The mechanical performance of CPCs and PMMA under compression is presented in Fig. 4. Stress–strain curves (Fig. 4A) show that the compressive strength of PMMA was considerably stronger than CPCs, both before and after reaching the highest compressive stress. Accordingly, PMMA showed significantly (p < 0.001) higher compression strength (Fig. 4B) and compressive work-of-fracture (Fig. 4D) than CPC groups, with values being approximately 3- and 5-fold higher for PMMA than for CPC, respectively. In addition, compressive work-of-fracture values (Fig. 4C) for CPC groups were also significantly higher in the presence of PVA (i.e. frCPC/CMC2%) compared to fiber-free analogues (i.e. CPC and CPC/CMC). Finally, cement stiffness (Fig. 4C) significantly decreased (p < 0.001) uponaddition of CMC for CPCs, with a decrease in compressive modulus values from 667 ± 133 MPa to 347 ± 89 MPa for CPC/CMC and 342 ± 112 MPa for frCPC/CMC2%.


image file: d0bm00413h-f4.tif
Fig. 4 Effect of CMC and PVA fiber inclusion on the compression properties of CPC formulations and PMMA. (A) Stress–strain curves, (B) compressive strength, (C) compressive modulus and (D) compressive work of fracture. Standard deviations are graphically represented by error bars. Statistically significant differences are indicated by **p < 0.01 and ***p < 0.001.

3.3. Ex vivo model

X-ray scans obtained after defect filling (Fig. 5A) demonstrate that the bone defect was sub-optimally filled by CPC. A clear improvement in defect filling was observed when the defect was filled with cements containing CMC (either CPC/CMC or CPC/CMC2%), indicating that the inclusion of CMC in CPC pastes improved defect filling. Further, PMMA cement completely filled the bone defect and resulted in more pronounced extravasation into the surrounding bone.
image file: d0bm00413h-f5.tif
Fig. 5 (A) X-ray scans of porcine vertebrae that were either (i) intact or filled with (ii) CPC, (iii) CMC/CMC, (iv) CPC/CMC2% and (v) PMMA. μCT images of the bone defects filled with either (B) CPC/CMC2% or (C) PMMA. * symbols represent bone structure, while # represent bone cement.

The observed differences in extravasation between frCPC/CMC2% and PMMA were further confirmed by μCT analysis (Fig. 5B and C), where frCPC/CMC2% remained confined within the borders of the bone defect, while PMMA cement invaded the pores of adjacent bone tissue. Moreover, scanning electron microscopy (Fig. 6) clearly indicated the difference between bone defect filling patterns for frCPC/CMC2% and PMMA. While the defect filled with frCPC/CMC2% (Fig. 6A) remained confined within the limits of the bone defect, PMMA bone cement (Fig. 6B) leached out from the bone defect margins into the porous structure of the surrounding vertebral cancellous bone, forming extended protrusions.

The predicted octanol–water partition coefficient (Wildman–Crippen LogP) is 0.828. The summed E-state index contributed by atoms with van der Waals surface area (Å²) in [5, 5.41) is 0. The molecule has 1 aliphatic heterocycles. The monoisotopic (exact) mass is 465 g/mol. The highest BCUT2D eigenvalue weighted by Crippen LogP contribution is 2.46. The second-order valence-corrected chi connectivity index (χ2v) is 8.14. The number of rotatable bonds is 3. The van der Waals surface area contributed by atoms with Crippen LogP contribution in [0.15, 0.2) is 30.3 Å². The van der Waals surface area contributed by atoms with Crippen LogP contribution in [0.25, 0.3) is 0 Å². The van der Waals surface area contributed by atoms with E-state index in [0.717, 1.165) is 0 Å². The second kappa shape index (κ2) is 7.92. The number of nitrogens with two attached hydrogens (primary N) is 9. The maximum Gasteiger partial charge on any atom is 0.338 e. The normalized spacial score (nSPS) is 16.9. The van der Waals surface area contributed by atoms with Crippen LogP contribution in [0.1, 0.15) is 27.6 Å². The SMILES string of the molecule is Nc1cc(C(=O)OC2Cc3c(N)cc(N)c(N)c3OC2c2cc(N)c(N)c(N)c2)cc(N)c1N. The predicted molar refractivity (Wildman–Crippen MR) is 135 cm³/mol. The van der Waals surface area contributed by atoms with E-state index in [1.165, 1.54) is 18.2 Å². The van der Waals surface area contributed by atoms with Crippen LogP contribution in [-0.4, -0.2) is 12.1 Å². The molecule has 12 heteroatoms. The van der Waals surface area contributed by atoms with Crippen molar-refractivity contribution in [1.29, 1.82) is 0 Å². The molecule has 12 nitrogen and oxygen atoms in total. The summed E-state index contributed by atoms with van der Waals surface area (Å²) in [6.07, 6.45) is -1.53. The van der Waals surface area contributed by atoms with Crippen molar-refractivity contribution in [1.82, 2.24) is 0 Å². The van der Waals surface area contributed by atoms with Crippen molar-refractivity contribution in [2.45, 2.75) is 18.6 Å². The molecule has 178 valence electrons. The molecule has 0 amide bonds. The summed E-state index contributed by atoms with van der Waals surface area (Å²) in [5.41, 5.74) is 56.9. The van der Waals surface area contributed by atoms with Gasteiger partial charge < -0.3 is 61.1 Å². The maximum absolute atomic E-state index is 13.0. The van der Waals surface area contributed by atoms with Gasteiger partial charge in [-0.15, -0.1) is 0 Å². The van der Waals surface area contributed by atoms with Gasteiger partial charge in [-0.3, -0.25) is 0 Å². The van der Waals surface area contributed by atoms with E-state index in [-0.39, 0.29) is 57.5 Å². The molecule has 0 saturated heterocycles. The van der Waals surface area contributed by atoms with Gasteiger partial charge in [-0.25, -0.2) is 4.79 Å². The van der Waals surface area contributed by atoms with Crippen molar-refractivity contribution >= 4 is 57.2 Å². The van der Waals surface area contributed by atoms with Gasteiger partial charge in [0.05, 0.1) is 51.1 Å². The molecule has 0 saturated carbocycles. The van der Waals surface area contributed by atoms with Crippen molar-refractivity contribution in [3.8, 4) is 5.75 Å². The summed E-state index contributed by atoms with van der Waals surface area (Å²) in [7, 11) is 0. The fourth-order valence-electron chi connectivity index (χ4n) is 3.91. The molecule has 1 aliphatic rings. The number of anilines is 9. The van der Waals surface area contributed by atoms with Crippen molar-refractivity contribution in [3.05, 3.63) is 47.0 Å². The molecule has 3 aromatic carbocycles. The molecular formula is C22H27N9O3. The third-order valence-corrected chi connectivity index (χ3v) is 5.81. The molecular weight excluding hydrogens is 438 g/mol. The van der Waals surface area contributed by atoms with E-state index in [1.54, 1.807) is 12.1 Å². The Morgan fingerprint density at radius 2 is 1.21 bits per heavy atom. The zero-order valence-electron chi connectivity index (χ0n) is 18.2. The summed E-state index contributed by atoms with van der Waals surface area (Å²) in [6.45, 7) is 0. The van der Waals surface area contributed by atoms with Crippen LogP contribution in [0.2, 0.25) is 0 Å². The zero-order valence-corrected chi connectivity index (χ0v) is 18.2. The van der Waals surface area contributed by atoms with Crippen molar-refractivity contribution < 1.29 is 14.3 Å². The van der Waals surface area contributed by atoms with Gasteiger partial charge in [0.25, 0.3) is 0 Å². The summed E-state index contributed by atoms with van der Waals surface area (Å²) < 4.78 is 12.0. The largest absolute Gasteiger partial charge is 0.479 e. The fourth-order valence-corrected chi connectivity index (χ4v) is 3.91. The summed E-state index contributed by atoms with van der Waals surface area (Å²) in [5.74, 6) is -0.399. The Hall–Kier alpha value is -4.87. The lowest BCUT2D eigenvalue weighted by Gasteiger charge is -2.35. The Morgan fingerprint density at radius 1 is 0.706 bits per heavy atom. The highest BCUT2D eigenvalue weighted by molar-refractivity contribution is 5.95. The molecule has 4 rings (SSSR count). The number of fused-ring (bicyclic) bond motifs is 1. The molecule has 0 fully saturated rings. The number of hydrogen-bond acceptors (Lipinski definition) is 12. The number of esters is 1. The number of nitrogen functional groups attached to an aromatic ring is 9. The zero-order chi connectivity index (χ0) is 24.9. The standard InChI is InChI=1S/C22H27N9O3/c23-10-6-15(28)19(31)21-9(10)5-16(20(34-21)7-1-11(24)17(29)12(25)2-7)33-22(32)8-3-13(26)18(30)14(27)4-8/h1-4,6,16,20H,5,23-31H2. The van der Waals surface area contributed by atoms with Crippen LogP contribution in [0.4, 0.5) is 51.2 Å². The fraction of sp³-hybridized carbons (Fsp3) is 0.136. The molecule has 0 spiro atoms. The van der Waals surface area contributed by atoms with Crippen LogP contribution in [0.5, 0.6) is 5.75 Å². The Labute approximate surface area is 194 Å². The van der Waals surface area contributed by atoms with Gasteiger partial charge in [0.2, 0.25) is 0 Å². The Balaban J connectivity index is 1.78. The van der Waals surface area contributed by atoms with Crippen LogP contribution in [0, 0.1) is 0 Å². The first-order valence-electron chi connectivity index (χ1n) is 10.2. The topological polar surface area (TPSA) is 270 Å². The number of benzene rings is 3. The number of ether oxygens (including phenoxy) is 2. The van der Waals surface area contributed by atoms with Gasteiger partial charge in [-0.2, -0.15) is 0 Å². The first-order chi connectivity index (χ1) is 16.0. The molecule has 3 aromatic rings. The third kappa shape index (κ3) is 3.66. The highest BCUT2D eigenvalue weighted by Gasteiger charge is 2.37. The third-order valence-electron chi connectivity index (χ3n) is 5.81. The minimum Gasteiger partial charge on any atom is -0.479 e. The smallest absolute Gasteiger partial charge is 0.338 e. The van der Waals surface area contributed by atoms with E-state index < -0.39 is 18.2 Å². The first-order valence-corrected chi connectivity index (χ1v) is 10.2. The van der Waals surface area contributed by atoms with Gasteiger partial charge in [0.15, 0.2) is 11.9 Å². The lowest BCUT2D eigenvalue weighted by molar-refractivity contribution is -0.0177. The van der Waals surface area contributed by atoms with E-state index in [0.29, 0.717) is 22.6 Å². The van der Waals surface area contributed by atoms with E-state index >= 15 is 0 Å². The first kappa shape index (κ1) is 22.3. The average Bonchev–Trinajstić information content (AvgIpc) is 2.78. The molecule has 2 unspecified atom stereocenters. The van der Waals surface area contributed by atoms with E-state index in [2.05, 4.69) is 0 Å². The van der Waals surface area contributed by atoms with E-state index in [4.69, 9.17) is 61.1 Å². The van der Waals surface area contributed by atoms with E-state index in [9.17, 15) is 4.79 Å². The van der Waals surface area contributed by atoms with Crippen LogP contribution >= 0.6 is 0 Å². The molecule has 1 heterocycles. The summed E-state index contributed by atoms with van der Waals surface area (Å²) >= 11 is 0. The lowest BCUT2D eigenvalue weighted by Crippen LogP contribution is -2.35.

image file: d0bm00413h-f6.tif
Fig. 6 Scanning electron micrographs of the interface between vertebral bone and cements after filling bone defects with either (A) frCPC/CMC2% or (B) PMMA. Artificial colorization is used to present frCPC/CMC2% (dark blue), PMMA (purple) and bone (light brown). Scale bars correspond to 1000 μm.

The stress–strain curves obtained during ex vivo biomechanical assessment (Fig. 7A) showed similar linear-elastic behavior for all materials up to the yield point. Consequently, similar compressive moduli were found (range between 215 ± 104 and 258 ± 50; Fig. 7B). After the initiation of plastic deformation, frCPC/CMC2%-treated defects sustained compressive loads similar to intact bone, while PMMA-treated groups supported higher loads with increasing strain. Such mechanical behavior directly impacted compressive strength values, which demonstrated to be superior for PMMA-treated defects (Fig. 7C). Finally, compressive work of fracture values (Fig. 7D) showed that both frCPC/CMC2% and PMMA rendered the treated vertebrae with significantly higher compressive work-of-fracture values than both intact bone and that the unreinforced groups. No statistical difference was observed for bone samples treated with frCPC/CMC2% vs. PMMA.


image file: d0bm00413h-f7.tif
Fig. 7 Biomechanical data obtained from the ex vivo assay. (A) Stress–strain curves, (B) representative photographs of the specimens before and after compression assay, (C) compression strength, (D) compressive modulus and (E) compression work of fracture. Statistically significant differences are indicated by *p < 0.05, **p < 0.01 and ***p < 0.001.

4. Discussion